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What does the liver tell us about the failing heart?

Johann Auer
DOI: http://dx.doi.org/10.1093/eurheartj/ehs440 711-714 First published online: 20 December 2012

This editorial refers to ‘Liver function abnormalities, clinical profile, and outcome in acute decompensated heart failure’, by M. Nikolaou et al., on page 742

The liver in heart failure

The high metabolic activity of the liver results in a high perfusion rate of ∼1 mL/g/min. Under resting conditions, this is about a quarter of the bodýs total blood supply. The oxygen-rich blood of the hepatic artery contributes to about a quarter of the total liver perfusion that may rise substantially under conditions of excessive oxygen demand. The complex blood supply makes the liver extraordinarily vulnerable to acute circulatory disturbances. Both the severity and the pattern of hepatic injury depend on the relative contribution of passive congestion and diminished perfusion.1

Increased central venous pressure results in passive hepatic congestion and causes elevations of alkaline phosphatase (AP), γ-glutamyltransferase (GGT), and direct and indirect serum bilirubin. This ‘congestive hepatic injury’ is known as nutmeg liver on pathology. Decreased cardiac output with impaired organ perfusion is associated with acute centrilobular (zone 3 of the acinus) hepatocellular damage and necrosis. ‘Hepatic ischaemic injury’ results in elevations in serum aminotransferases (Figure 1).2,3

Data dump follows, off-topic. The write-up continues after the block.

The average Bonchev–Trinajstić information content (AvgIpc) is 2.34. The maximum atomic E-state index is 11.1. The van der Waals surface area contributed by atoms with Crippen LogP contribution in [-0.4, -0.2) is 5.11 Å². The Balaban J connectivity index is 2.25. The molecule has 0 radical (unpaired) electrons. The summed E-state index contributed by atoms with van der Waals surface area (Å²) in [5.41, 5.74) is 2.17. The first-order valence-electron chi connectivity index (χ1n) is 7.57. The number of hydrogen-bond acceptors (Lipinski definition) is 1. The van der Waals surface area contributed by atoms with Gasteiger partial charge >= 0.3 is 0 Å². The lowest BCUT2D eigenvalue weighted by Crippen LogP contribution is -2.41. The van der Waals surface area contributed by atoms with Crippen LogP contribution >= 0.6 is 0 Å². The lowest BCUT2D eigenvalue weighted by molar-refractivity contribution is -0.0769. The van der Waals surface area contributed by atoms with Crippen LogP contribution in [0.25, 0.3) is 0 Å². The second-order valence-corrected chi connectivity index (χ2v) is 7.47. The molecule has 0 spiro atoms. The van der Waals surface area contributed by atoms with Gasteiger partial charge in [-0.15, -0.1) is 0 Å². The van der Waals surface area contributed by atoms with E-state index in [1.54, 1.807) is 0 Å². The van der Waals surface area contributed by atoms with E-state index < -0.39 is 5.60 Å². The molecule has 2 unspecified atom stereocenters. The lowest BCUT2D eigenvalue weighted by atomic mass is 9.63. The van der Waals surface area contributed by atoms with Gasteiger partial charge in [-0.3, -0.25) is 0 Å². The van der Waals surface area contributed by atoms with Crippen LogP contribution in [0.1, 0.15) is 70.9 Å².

In contrast to acute perfusion abnormalities, prolonged and chronic haemodynamic disturbances may result in bridging fibrosis, ‘cardiac’ cirrhosis, and impaired hepatic function with decreased synthesis of coagulation factors and albumin.

Hepatic congestion occurs without particular symptoms in most cases. Some patients may suffer from jaundice, stretching of the liver capsule with right upper quadrant discomfort, and ascites. Rare cases of congestive heart failure (HF) associated with fulminant hepatic failure have been reported. However, most such cases occur in the setting of superimposed cardiogenic shock and consecutive hepatic ischaemic injury.4

Prevalence of abnormal liver biochemistry in chronic and acute decompensated heart failure and prognostic relevance beyond the heart: the ‘syndrome’ of heart failure and the role of ‘suffering’ organs

Most data about the interaction between HF and elevated liver biochemistry have been generated in patients with chronic HF.2, …